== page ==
Post Syndicated from Andy original https://torrentfreak.com/eff-criticizes-pipcus-new-domain-name-policing-effort-170406/
The City of London Police Intellectual Property Crime Unit (PIPCU) is a specialist unit dedicated to the reduction of all IP-related crime, including actions against pirate sites and their operators, sellers of Kodi-type devices, and those who counterfeit luxury goods.
While at times the unit is able to take down infrastructure, it appears to have a broader strategy of disruption, making life difficult for those committing infringement in the hope that they give up or move on.
In recent years, PIPCU has been putting a lot of effort into having domains taken down or suspended. Sometimes it achieves this after applying pressure to pirate site operators, for example, but the majority of takedowns are actioned via voluntary agreements with industry players.
This week, PIPCU announced that it will begin collaborating with the International Anti Counterfeiting Coalition (IACC) to take down websites in association with the IACC’s ‘RogueBlock‘ program.
RogueBlock was launched in January 2012 following rights-holder negotiations with the payment industry to develop a strategy for dealing with so-called ‘rogue’ websites. It began by focusing on sites selling counterfeits but in 2015 was expanded to deal with cyberlocker-type sites.
With MasterCard, Visa, PayPal, MoneyGram, American Express, Discover, PULSE, Diners Club and Western Union as members, the program focuses on disrupting revenue streams, such as payments for fake items or subscriptions to file-hosting sites that fail to comply with the requirements of the DMCA.
Since the program began, it claims to have terminated more than 5,300 accounts connected to a claimed 200,000 websites. Now it has a new ally in PIPCU, which will augment the program with its own Operation Ashiko, an initiative aimed at seizing allegedly infringing website domains.
“Since its inception Operation Ashiko has suspended in excess of 20,000 websites by working with our industry partners,” PIPCU says.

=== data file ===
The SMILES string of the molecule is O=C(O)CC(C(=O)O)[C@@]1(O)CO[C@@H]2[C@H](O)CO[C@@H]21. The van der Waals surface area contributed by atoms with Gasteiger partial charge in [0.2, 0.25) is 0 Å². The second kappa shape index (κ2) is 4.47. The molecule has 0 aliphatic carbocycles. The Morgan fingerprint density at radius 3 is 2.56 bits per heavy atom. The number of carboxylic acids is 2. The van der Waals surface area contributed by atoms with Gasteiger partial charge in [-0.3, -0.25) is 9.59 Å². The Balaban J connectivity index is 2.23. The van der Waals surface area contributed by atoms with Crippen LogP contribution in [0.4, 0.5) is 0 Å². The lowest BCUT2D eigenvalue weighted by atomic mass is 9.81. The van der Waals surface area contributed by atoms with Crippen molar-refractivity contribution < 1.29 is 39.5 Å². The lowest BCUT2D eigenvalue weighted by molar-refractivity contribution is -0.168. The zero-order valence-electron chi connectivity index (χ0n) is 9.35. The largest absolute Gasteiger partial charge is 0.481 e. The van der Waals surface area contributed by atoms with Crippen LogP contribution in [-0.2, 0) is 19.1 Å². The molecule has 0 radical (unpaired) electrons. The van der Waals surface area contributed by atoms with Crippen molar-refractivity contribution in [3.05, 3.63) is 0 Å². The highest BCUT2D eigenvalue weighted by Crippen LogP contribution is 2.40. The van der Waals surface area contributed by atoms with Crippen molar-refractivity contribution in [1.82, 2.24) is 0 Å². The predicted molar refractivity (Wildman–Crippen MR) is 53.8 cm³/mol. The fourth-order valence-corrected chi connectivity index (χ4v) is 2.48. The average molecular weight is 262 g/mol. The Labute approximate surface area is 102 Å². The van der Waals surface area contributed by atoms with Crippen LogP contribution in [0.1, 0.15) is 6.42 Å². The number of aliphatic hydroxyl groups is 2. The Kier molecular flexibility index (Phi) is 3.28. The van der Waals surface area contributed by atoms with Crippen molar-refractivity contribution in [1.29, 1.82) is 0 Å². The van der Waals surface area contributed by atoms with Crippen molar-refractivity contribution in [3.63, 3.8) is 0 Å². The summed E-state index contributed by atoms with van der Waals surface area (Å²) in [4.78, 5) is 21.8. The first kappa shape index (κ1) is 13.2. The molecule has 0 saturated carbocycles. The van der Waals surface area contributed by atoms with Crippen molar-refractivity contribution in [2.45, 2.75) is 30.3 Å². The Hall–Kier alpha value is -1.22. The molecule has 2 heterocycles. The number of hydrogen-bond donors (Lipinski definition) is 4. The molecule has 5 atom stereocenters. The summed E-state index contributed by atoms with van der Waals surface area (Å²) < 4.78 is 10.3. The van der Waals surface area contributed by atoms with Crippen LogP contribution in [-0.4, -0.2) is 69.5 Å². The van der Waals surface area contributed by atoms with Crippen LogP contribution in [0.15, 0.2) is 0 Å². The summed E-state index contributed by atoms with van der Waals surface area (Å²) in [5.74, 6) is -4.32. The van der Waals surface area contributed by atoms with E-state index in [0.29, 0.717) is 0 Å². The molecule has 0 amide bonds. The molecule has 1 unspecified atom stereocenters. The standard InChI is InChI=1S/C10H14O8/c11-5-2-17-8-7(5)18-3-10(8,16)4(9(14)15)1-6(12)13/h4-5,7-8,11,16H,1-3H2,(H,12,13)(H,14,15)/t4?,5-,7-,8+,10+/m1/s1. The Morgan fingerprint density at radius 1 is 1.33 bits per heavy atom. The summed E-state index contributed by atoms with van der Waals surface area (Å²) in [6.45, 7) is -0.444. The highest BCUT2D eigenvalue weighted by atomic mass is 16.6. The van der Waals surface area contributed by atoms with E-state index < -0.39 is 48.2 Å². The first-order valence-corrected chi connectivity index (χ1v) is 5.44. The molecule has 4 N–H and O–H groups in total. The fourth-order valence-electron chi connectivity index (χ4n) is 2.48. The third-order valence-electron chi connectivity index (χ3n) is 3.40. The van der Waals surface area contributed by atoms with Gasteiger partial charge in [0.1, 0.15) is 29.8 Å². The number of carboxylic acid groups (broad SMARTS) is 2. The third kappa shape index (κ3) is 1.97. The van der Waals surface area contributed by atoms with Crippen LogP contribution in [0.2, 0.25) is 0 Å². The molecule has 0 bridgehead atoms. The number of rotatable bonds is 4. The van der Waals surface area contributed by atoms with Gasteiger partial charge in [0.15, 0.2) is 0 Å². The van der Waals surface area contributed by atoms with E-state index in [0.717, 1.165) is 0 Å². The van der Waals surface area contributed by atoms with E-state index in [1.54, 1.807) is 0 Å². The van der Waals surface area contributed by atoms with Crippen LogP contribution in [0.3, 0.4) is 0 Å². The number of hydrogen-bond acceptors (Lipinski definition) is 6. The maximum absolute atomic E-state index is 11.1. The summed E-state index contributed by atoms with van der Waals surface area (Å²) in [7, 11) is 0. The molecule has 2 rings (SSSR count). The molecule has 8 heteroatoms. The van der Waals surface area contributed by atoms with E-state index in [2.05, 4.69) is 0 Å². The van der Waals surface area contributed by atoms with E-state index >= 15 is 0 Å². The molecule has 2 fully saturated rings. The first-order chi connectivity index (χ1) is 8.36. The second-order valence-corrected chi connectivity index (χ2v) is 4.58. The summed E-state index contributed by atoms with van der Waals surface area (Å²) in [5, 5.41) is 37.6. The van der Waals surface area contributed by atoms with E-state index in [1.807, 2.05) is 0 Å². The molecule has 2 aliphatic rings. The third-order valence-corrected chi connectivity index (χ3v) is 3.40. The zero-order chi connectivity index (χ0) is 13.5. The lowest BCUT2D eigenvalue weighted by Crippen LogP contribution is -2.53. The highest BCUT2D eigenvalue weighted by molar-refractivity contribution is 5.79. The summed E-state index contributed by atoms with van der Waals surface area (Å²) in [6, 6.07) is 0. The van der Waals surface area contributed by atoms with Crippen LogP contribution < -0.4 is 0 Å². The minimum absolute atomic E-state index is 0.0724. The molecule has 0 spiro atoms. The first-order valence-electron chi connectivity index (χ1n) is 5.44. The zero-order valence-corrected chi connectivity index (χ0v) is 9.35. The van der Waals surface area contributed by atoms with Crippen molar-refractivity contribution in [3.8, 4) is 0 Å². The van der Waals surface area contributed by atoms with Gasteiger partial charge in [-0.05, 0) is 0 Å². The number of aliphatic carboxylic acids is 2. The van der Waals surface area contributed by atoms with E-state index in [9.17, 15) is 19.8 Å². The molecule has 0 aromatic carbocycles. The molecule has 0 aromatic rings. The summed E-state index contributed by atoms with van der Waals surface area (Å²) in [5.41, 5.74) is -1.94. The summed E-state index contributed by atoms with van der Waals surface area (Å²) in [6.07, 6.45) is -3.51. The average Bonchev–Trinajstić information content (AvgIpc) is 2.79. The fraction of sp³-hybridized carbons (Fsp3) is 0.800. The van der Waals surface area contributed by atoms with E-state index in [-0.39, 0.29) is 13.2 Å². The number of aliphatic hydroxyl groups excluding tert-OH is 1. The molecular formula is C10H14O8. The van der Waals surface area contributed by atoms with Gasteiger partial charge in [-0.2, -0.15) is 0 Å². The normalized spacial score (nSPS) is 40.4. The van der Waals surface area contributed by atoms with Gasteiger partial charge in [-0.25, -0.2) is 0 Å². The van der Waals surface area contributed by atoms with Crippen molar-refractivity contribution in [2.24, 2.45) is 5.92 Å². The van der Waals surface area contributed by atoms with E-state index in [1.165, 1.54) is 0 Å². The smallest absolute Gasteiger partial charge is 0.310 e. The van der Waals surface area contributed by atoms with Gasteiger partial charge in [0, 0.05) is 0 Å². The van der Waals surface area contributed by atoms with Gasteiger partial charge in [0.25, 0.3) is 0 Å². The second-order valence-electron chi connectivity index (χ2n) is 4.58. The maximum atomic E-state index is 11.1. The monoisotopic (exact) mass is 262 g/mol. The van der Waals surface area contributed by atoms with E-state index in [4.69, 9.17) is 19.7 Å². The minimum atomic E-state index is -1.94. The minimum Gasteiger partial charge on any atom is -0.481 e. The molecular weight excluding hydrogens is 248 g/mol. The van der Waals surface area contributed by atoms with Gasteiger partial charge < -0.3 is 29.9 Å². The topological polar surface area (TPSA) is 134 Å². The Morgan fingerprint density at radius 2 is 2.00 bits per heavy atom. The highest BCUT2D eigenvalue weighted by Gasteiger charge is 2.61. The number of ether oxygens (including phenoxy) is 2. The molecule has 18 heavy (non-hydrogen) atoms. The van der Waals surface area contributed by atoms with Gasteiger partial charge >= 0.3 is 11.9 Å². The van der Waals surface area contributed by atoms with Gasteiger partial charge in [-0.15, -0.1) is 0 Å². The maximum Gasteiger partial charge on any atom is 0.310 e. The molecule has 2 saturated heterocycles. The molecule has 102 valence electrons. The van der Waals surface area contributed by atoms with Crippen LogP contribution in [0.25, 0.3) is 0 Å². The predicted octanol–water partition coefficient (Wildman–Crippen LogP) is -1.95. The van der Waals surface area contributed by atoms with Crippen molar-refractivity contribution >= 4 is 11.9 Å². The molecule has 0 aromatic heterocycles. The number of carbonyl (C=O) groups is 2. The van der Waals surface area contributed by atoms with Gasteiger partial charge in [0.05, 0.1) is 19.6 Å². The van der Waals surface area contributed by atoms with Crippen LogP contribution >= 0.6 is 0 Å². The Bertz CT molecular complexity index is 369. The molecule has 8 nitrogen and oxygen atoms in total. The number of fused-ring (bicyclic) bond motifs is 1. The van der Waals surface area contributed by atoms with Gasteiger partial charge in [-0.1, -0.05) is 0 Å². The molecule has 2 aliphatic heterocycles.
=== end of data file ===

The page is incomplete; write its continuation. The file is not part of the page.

“This creates a safer environment for consumers to purchase genuine goods and disrupts the funding of criminals committing intellectual property crime.”
This partnership is an extension of similar industry and voluntary agreements currently gathering momentum in both Europe and the United States. Freed from the shackles of expensive and formal legal action, industry players and police now work together in order to disrupt piracy in all its forms, hitting website infrastructure and revenue collection mechanisms.
While supporters in the creative industries see such programs as nimble and effective in the fight against IP crime, critics such as the EFF are concerned by the lack of transparency and accountability.
“If a website is wrongly listed by the IACC in its RogueBlock program, thereby becoming a target for blocking by the City of London Police and the payment processors, there is no readily accessible pathway to have its inclusion reviewed and, if necessary, reversed,” the EFF says.
“This opens up much scope for websites to be wrongly listed for anti-competitive or political reasons, or simply by mistake.”
The EFF says that it would prefer that action against sites was backed up by enforcement through legal channels. However, as the group points out, that could prove complex due to the multi-jurisdictional nature of the Internet.
“The latest expansion of the program to facilitate the takedown of domains threatens to compound these problems, particularly if the City of London Police apply it against websites that are not globally infringing, or if private domain registries or registrars join the program and begin to act on claims of infringement directly,” it concludes.
While PIPCU will certainly bring something to the table, domain suspensions in the UK don’t always go smoothly. Registrars have previously declined to work with the unit to suspend torrent site domains and in 2014 it was revealed that out of 70 similar requests, just five were granted.